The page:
Taylor Hall suffered a high ankle sprain that limited him to just 65 games after being selected with the top pick in 2010. A separated shoulder sliced 20 games off the rookie season of Ryan Nugent-Hopkins one year later. Only Nail Yakupov managed to play out an entire campaign, although he may have caught a break when his debut season was shortened to 48 games by the lockout.
Hockey’s a tough game. Injuries are bound to happen. But none of those hurt quite as bad as this one because really, the timing is so much worse. Those Oilers teams were already deep in the weeds when they lost Hall and Nugent-Hopkins, and things were already ugly. But McDavid’s arrival, along with the other kids, finally had this team competing on a nightly basis, and even winning the occasional game.Now this.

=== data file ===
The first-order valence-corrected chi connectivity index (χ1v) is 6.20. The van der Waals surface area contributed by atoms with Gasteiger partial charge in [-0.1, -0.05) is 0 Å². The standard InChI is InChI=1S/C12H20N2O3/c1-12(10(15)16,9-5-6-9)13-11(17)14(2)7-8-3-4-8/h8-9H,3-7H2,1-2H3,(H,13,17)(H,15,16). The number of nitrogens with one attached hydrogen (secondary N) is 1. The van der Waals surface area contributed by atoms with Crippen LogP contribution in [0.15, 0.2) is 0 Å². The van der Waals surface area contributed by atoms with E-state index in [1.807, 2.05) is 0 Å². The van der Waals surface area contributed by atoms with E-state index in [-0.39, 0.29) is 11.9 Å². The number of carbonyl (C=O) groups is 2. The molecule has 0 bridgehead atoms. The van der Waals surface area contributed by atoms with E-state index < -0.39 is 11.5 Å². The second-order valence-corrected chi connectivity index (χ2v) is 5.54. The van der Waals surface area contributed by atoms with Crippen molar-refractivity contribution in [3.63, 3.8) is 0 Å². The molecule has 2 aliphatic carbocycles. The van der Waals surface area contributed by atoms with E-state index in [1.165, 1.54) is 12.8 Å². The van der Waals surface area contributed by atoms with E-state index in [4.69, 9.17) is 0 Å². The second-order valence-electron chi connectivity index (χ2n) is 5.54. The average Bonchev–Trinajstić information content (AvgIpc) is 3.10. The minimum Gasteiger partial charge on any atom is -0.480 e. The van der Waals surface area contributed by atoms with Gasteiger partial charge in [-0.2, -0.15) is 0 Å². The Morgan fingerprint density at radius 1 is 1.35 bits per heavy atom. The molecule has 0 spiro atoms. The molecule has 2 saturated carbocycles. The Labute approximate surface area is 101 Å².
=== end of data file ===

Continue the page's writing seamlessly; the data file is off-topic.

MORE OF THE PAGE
One step forward. One huge step back.
Fortunately, it’s only temporary. McDavid, who rebounded nicely from a broken hand he suffered midway through last season, could be back driving play at both ends of the ice before the All-Star break. Maybe sooner. Although no two injuries are the same, Patrick Kane returned from a broken clavicle in just seven weeks after his original timeline was set at 12. So there's hope for a speedy recovery.
In the meantime, it’ll be interesting to see how this team holds it together without him.
There’s certainly an opportunity here for Draisaitl to assume more responsibility. "Leon gives us a very good option," Chiarelli said. "He can play both [center and wing]." The key to his success will be limiting his mistakes as he acclimates to the league, especially up against the tighter checking he’ll face with McDavid gone. Yakupov, who is enjoying a quiet breakthrough season of his own, will be asked to take on a more central role. Jordan Eberle, who's been out of action since sustaining a shoulder injury in preseason action, will be back soon. And Nurse, though he plays a different position, will be counted on to provide some of the speed in transition that will be lost with McDavid out of the lineup.